We’ve all been there — sometimes there’s work that needs to be done, but it’s too tedious or too time-consuming to devote your own resources to. Services like Amazon’s Mechanical Turk have popped up to provide an inexpensive way to get that stuff over and done with, but the team at Houdini sees a problem with this setup: how can you be sure the results are actually going to be any good?
To help address that issue, co-founder Muhammad At-Tauhidi showed off a service called Houdini at the ERA Demo Day here in New York City. His team’s goal? To fix the quality issues that can arise when entrusting in strangers for the work you need done.
What Houdini essentially does is sit between the users and the services like Mechanical Turk that promise dirty deeds done dirt cheap. Once logged in, users (be they individuals or businesses) can create specialized requests for tasks that need to be completed by pairing specified actions with data types — combining the “edit” action with the “articles” data type for instance brings up a work order geared toward cleaning up text. From there, users can describe their particular needs in greater detail, and pass that request along to Amazon’s thousands of Mechanical Turks.
But that’s only one side of the equation. Houdini’s major selling point is that it works to categorize those legions of anonymous workers. “[It] organizes anonymous workers into curated crowds of users with certain specialties for the right tasks,” At-Tauhidi stated on-stage. He (sadly) wouldn’t divulge how his secret sauce works, but he did admit that a “combination of metrics, artificial intelligence, and internal review” went into the organization process. On the off-chance that one of the workers assigned to your task wasn’t vetted properly, users also have the option of reporting them to keep the service as solid as possible.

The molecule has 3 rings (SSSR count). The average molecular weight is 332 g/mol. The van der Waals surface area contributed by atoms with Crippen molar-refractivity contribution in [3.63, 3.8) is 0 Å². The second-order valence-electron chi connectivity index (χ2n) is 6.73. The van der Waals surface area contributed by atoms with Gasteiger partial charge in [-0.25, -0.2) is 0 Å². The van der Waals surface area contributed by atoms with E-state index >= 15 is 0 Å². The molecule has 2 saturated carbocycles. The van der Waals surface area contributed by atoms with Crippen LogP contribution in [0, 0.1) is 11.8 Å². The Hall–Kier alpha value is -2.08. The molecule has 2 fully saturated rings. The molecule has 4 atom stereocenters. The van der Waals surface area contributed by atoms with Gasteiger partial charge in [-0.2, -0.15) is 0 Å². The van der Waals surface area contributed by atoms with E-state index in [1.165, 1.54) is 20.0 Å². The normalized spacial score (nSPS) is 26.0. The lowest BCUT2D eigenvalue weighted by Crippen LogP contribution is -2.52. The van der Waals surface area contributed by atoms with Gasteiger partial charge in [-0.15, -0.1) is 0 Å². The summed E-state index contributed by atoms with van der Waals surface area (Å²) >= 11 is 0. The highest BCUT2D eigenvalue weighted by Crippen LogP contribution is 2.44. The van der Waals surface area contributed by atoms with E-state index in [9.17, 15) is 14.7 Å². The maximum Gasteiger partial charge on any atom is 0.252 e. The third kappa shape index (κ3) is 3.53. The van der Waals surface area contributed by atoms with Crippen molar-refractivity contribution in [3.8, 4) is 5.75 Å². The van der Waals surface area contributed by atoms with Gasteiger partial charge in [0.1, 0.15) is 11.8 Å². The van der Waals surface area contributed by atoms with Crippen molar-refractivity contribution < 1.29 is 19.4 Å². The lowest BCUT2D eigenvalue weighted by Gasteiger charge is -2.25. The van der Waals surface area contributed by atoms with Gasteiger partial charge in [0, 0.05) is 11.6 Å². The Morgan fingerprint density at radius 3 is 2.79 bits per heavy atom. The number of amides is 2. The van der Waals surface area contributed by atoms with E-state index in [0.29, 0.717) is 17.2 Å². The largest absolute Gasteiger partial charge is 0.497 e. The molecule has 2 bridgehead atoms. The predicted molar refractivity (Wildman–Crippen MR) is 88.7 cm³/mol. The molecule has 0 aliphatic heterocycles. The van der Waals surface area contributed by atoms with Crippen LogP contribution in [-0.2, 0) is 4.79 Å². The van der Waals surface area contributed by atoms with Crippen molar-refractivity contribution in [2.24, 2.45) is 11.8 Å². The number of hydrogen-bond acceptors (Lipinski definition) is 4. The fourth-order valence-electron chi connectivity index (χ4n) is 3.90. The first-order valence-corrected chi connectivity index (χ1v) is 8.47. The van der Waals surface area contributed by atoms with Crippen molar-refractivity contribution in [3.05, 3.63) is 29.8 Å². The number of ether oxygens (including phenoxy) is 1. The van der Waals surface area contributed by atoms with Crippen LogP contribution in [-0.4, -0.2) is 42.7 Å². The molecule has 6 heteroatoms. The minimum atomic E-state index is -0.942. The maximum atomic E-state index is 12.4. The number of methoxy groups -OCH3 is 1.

I freely admit that Houdini’s particular approach to managing the quality of outsourced work may seem a bit niche, but it’s already managed to turn a few heads with some specialized companies and startups. As it turns out, one of them may be familiar to Disrupt attendees —Disrupt NY Battlefield competitor SnipSnap leaned pretty heavily on Houdini’s API to get all of its users’ coupons converted transcribed in a timely manner. At-Tauhidi noted that the company has completed over 8,000 hours worth of work since early 2012, and though Houdini is still in private beta (there’s something like 380 companies waiting to get in) it has generated over $55,000 in gross revenue. Not too shabby, guys.